Facing the prospect of much-reduced revenues, Marana Unified School District Superintendent Doug Wilson told patrons at a Monday forum “there isn’t anything we aren’t considering cutting.”

The MUSD budget alert community forum at Mountain View High School garnered dozens of concerned parents, teachers and students. It is in response to the Legislature’s January passage of a bill that takes $133 million out of current K-12 education budgets statewide — $1.625 million to MUSD — and the possibility of larger reductions in the fiscal year that begins July 1.

If larger cuts are imposed by the Legislature with the fiscal year that begins July 1, Wilson said MUSD could face a $14 million cut, 15 percent of the district’s current $78 million budget.

While promising to “keep cuts out of the classroom,” Wilson said that the district “will have to cut jobs next year,” and may do so without regard to the quality of work of staff members.

“For the first time in my career, I’m seeing people who, no matter how good a job they do, will get laid off next year,” Wilson told the forum’s attendees, many of whom were MUSD staff themselves. “That’s our reality right now.”

Cuts could come in the form of eliminating all-day kindergarten in the district, chopping funds to fine arts, and widening class sizes, to name a few, Wilson said.

The most difficult change, Wilson said, would be “the human loss” through cuts to teaching and administration staff, “which would leave gaping holes in many of the district’s programs.”

Dan Contorno, MUSD’s chief financial officer, said the bulk of the district’s spending is on staff compensation — about 80 to 85 percent of it.

Many of the forum’s attendees were emotional and blunt with suggestions for the district. Those who spoke into the microphone passed constantly around the auditorium left virtually no educational front untouched.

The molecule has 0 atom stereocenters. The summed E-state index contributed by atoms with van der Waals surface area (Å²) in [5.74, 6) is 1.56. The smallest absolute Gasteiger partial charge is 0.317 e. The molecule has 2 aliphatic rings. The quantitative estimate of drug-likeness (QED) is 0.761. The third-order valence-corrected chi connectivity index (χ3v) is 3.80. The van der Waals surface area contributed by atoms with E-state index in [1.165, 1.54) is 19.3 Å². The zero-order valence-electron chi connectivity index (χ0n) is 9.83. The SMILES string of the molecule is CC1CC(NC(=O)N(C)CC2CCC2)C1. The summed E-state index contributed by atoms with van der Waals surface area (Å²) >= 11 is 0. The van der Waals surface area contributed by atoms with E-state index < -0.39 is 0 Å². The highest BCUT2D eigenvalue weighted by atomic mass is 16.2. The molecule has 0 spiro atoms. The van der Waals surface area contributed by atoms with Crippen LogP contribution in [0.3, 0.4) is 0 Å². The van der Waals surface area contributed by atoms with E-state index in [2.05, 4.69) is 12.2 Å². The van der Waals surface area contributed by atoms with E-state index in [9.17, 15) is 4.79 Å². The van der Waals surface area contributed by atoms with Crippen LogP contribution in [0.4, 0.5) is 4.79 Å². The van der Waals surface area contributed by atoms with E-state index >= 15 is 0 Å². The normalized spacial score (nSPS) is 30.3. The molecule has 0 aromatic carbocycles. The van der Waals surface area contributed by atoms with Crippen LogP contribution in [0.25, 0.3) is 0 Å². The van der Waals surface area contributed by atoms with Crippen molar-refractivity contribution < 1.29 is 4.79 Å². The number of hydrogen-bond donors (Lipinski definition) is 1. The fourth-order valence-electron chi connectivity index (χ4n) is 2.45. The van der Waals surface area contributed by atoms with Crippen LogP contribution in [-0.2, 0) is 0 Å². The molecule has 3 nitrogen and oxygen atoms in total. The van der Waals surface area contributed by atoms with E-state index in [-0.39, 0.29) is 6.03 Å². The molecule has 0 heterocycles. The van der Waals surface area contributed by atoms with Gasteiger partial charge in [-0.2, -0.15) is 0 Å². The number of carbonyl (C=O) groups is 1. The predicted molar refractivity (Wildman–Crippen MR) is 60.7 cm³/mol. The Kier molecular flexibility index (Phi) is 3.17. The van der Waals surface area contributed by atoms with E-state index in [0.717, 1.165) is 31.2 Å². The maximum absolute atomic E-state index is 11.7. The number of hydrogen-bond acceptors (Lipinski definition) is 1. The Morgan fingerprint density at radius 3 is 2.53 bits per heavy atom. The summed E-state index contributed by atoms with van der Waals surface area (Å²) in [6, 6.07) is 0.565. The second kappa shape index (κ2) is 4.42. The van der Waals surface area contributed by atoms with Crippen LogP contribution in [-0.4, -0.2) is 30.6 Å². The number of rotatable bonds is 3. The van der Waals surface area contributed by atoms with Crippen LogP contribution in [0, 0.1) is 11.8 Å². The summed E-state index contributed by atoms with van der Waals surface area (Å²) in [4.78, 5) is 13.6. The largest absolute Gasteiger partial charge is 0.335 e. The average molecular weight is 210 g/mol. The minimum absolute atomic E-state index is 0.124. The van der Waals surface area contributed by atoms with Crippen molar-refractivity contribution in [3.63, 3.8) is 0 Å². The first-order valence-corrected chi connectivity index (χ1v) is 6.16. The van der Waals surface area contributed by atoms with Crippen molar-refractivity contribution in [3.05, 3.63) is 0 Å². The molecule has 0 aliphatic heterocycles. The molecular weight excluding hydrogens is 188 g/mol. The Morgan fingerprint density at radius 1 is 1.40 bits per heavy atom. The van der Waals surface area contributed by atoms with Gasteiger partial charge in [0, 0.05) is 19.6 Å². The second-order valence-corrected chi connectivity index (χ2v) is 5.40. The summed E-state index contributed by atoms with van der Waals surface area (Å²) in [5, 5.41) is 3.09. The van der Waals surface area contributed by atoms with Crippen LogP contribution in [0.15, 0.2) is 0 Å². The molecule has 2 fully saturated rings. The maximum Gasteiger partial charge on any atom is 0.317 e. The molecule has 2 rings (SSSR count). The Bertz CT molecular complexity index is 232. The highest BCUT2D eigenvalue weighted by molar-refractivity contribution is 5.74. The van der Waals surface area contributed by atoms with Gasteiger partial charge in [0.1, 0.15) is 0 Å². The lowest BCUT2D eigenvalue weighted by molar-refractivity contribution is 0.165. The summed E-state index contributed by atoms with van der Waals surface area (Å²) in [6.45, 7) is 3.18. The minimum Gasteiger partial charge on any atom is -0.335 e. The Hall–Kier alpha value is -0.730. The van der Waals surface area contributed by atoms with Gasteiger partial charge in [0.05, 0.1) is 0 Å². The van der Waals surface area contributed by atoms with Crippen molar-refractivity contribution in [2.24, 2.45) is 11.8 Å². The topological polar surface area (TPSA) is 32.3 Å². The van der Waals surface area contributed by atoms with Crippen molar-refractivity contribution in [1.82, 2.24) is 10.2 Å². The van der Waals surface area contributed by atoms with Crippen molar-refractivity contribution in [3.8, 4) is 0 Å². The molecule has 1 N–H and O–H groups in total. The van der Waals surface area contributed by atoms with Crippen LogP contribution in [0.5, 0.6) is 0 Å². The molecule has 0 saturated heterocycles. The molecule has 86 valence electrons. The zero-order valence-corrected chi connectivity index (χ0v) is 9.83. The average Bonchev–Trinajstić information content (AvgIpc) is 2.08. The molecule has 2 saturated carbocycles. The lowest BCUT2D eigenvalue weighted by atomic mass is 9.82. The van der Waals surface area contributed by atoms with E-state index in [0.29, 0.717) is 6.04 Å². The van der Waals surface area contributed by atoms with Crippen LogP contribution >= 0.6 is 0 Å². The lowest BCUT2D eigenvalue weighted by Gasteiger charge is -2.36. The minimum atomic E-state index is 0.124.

Marana High School fine arts junior Jami Diezman shared her concerns about the possibility of reducing the district’s fine arts funding, especially at the elementary-school level.

While she knows “with the budget cuts, sacrifices must be made,” Diezman mourns those possible losses.

“If there hadn’t been a music program in my elementary school, I wouldn’t have found my passion,” Diezman said to applause from her fellow students and MUSD’s fine arts supporters. “I’m afraid that when the district cuts the arts, it will keep kids from sparking their own passions.”

Some decried the administration’s use of cell phones, cars and other “luxuries,” while others, like Pattie Rose, suggested the parents take the brunt of the deficit. Rose detailed a self-crafted plan that would “essentially divide the budget by the number of MUSD students, then absorb it through each individual student by parents’ donations.”

Rose estimated that, under the plan, parents would have about a $200 extra fee that would keep the child in school and “have no effect whatsoever on the quality of MUSD’s education.”

Forum attendee Dan Grossman, whose child is in kindergarten at Estes Elementary, fretted over the possibility of the school cutting all-day kindergarten program. “It would be devastating for students and parents alike,” Grossman said.

He agreed with Rose that MUSD’s parents should shoulder the shortfall rather than simply cope with cuts. “Just tell us what the bill is and we will pay it,” he told Wilson.

One Marana sophomore suggested parents volunteer their time rather than “dole out money that many of them don’t have.”

“Instead of tithing your money, tithe your time,” he said.

Many other students added that, while they accept the inevitability of less money, they think it’s difficult to learn with more than 30 kids in the classroom. They also cited the stresses that such a large group puts on teachers.

“I guess we will get creative,” Wilson said.

Wilson assured those who spoke that cuts “will not affect the classroom” and will allow MUSD’s students to graduate without problems. He can do nothing for those losing district jobs “but to tell you far in advance and to be as fair as possible.”

The superintendent said the forum is intended to “recognize that we are dealing with this deficit and to give the community a chance to speak up.” He hopes a precise figure and detailed plan to deal with MUSD’s budget will be finalized before the state’s April 15 deadline for contract notification to certified staff.

Edited from a previous version.

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